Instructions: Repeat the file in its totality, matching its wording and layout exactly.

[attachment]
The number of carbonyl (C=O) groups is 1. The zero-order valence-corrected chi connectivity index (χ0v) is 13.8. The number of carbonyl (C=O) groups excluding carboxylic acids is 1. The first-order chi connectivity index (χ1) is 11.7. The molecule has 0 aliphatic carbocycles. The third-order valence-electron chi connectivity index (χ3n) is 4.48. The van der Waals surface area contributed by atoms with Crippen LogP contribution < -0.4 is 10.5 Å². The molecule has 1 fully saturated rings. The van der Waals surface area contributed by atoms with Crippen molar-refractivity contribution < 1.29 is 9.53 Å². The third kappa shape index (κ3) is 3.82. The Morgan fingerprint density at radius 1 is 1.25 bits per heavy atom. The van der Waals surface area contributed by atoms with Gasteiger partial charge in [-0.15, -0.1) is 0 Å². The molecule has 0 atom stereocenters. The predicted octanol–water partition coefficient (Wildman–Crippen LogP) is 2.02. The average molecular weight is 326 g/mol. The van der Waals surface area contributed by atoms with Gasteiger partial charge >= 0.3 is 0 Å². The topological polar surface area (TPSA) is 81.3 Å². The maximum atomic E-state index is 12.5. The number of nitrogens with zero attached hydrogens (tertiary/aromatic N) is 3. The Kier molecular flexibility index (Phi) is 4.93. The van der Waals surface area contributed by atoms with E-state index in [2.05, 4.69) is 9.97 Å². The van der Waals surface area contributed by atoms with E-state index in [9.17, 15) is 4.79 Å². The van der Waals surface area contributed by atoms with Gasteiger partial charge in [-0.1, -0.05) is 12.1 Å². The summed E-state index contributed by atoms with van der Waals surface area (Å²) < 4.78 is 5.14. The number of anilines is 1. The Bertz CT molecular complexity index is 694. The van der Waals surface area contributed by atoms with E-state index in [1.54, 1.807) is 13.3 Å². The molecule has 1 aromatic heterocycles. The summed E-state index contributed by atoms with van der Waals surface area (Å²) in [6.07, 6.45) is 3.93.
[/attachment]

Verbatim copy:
The number of carbonyl (C=O) groups is 1. The zero-order valence-corrected chi connectivity index (χ0v) is 13.8. The number of carbonyl (C=O) groups excluding carboxylic acids is 1. The first-order chi connectivity index (χ1) is 11.7. The molecule has 0 aliphatic carbocycles. The third-order valence-electron chi connectivity index (χ3n) is 4.48. The van der Waals surface area contributed by atoms with Crippen LogP contribution < -0.4 is 10.5 Å². The molecule has 1 fully saturated rings. The van der Waals surface area contributed by atoms with Crippen molar-refractivity contribution < 1.29 is 9.53 Å². The third kappa shape index (κ3) is 3.82. The Morgan fingerprint density at radius 1 is 1.25 bits per heavy atom. The van der Waals surface area contributed by atoms with Gasteiger partial charge in [-0.15, -0.1) is 0 Å². The molecule has 0 atom stereocenters. The predicted octanol–water partition coefficient (Wildman–Crippen LogP) is 2.02. The average molecular weight is 326 g/mol. The van der Waals surface area contributed by atoms with Gasteiger partial charge >= 0.3 is 0 Å². The topological polar surface area (TPSA) is 81.3 Å². The maximum atomic E-state index is 12.5. The number of nitrogens with zero attached hydrogens (tertiary/aromatic N) is 3. The Kier molecular flexibility index (Phi) is 4.93. The van der Waals surface area contributed by atoms with E-state index in [2.05, 4.69) is 9.97 Å². The van der Waals surface area contributed by atoms with E-state index in [9.17, 15) is 4.79 Å². The van der Waals surface area contributed by atoms with Gasteiger partial charge in [-0.1, -0.05) is 12.1 Å². The summed E-state index contributed by atoms with van der Waals surface area (Å²) < 4.78 is 5.14. The number of anilines is 1. The Bertz CT molecular complexity index is 694. The van der Waals surface area contributed by atoms with E-state index in [1.54, 1.807) is 13.3 Å². The molecule has 1 aromatic heterocycles. The summed E-state index contributed by atoms with van der Waals surface area (Å²) in [6.07, 6.45) is 3.93.